Queen Elizabeth II: A Little Golden Book Biography – written by Jen Arena, illustrated by Monique Dong
Golden Books, 2022
I’m a real Golden Book fans, if not exactly a Golden Books completist. I certainly don’t buy every new one, even every new biography, that is released, but if space on my shelves permitted, I might (I’ve written about some of my collection here and here). With recent titles devoted to such eclectic subjects as Betty White, Anthony Fauci, and Dolly Parton, it seems the selections are targeted as much to adults as to children. That’s a legitimate choice, and nostalgia is certainly part of the Golden Books brand. (If you haven’t read Leonard Marcus’s history of the series, it’s essential.) Even before the sad loss of Queen Elizabeth on September 8 of this year, I had been interested in this new volume, which certainly holds interest for both adults and children.
Golden Books are short. The facts contained about any subject in each one are, by definition, limited. Queen Elizabeth II, by Jen Arena with illustrations by Monique Dong, is fascinating partly because of those choices. The book opens with a picture of Princess Elizabeth and her sister, Margaret, skipping on a path accompanied by a couple of corgis. The image matches the text for compactness, providing key information both visually and in words. “She was just like any kid, except for one thing – Elizabeth was a princess.” The obvious appeal of this idea to young readers has a fairy-tale aspect. Arena offers several examples of how alike, and yet different, Elizabeth is to the person holding this book in her hands. She likes to play with toy horses. She is shy, but also organized. Her early home isn’t a palace, but it does have twenty-five bedrooms. She is close to her father, and is pictured with him next to his desk at work, but soon she has moved into Buckingham Palace. Perhaps now the differences outweigh the similarities.
In a picture of Elizabeth’s radio speech to children, the author specifically refers to Hitler by name. I don’t have an editorial criticism of this, but I think that parents and educators will want to decide whether to introduce this villain to children of the Golden Book age range, as young as toddlers, or early primary grades. They will ask who he is and that will involve a discussion you might want to postpone until later. On the other hand, the inclusion of Elizabeth’s wartime service as a driver and mechanic is wholly appropriate. Many news articles about her described her choice to engage in this service. (My favorite newsreel clip shows her fixing sparkplugs. Her parents seem both amazed and delighted at this process.)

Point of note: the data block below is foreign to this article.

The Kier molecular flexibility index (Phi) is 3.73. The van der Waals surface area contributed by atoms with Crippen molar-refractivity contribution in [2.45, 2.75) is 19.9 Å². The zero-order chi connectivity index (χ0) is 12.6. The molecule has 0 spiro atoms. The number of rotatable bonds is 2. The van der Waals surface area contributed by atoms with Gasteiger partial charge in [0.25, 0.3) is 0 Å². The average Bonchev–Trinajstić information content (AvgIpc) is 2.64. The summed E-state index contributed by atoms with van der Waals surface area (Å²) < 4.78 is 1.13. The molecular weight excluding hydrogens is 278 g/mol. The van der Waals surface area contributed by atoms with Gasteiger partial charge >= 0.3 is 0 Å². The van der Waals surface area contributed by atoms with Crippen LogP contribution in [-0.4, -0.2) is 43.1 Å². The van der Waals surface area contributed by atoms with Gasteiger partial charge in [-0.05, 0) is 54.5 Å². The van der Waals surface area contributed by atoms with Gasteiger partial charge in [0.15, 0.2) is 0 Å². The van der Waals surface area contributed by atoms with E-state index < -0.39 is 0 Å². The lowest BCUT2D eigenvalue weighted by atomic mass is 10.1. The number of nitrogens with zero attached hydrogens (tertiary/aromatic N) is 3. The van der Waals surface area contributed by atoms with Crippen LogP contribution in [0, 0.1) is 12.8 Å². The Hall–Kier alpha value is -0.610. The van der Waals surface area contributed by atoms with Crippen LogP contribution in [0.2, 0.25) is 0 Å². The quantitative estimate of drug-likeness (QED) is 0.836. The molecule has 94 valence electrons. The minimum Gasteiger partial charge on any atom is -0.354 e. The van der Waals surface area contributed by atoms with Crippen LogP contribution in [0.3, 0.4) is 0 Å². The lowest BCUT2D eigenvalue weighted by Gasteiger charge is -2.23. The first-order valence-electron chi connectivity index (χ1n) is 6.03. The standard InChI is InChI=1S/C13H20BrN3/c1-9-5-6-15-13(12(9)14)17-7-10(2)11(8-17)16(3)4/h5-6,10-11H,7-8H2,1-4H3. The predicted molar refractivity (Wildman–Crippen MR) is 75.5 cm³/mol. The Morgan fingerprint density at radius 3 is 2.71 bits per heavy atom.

There are descriptions and pictures of the Queen in her coronation robes and crown, and scenes from her family life and official events, including a carriage ride with Nelson Mandela. The latter event pointedly states that she opposed apartheid in South Africa. When the book arrives at 1992, the year which the Queen characterized as her “annus horribilis,” the author again makes some interesting choices. “Being queen wasn’t always easy,” she writes, although the picture shows a smiling woman in front of her Christmas tree. Arena is rather frank for a Golden Book, alluding to the failure of Charles and Diana’s blighted marriage, and to the fire in Windsor Castle. The book ends of a jubilant note, with the very recent Platinum Jubilee. But the most poignant and also most accessible lesson of the book is its concluding statements, that the Queen put hard work and service “above everything.” Granted any cynicism some readers may have about the nature of “hard work” given those lavish surroundings and multiple bedrooms, the book provides enough realism and historical context to make the late Queen’s legacy meaningful to kids on either side of the pond.